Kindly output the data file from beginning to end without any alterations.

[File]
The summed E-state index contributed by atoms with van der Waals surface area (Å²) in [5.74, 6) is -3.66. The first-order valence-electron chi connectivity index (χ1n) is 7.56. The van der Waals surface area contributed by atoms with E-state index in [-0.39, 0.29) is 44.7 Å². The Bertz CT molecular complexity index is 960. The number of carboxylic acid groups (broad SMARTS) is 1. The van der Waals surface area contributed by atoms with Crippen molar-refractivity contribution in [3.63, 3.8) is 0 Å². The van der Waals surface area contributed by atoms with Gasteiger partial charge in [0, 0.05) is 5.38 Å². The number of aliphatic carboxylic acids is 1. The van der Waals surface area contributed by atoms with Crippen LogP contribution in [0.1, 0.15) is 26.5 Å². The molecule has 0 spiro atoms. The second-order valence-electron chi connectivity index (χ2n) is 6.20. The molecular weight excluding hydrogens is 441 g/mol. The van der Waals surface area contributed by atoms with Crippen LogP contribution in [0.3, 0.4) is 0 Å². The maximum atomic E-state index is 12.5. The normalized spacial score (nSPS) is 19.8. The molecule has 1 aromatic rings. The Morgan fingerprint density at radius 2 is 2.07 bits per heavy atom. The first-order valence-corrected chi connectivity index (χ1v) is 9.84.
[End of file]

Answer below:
The summed E-state index contributed by atoms with van der Waals surface area (Å²) in [5.74, 6) is -3.66. The first-order valence-electron chi connectivity index (χ1n) is 7.56. The van der Waals surface area contributed by atoms with E-state index in [-0.39, 0.29) is 44.7 Å². The Bertz CT molecular complexity index is 960. The number of carboxylic acid groups (broad SMARTS) is 1. The van der Waals surface area contributed by atoms with Crippen molar-refractivity contribution in [3.63, 3.8) is 0 Å². The van der Waals surface area contributed by atoms with Gasteiger partial charge in [0, 0.05) is 5.38 Å². The number of aliphatic carboxylic acids is 1. The van der Waals surface area contributed by atoms with Crippen LogP contribution in [0.1, 0.15) is 26.5 Å². The molecule has 0 spiro atoms. The second-order valence-electron chi connectivity index (χ2n) is 6.20. The molecular weight excluding hydrogens is 441 g/mol. The van der Waals surface area contributed by atoms with Crippen LogP contribution in [0.3, 0.4) is 0 Å². The maximum atomic E-state index is 12.5. The normalized spacial score (nSPS) is 19.8. The molecule has 1 aromatic rings. The Morgan fingerprint density at radius 2 is 2.07 bits per heavy atom. The first-order valence-corrected chi connectivity index (χ1v) is 9.84.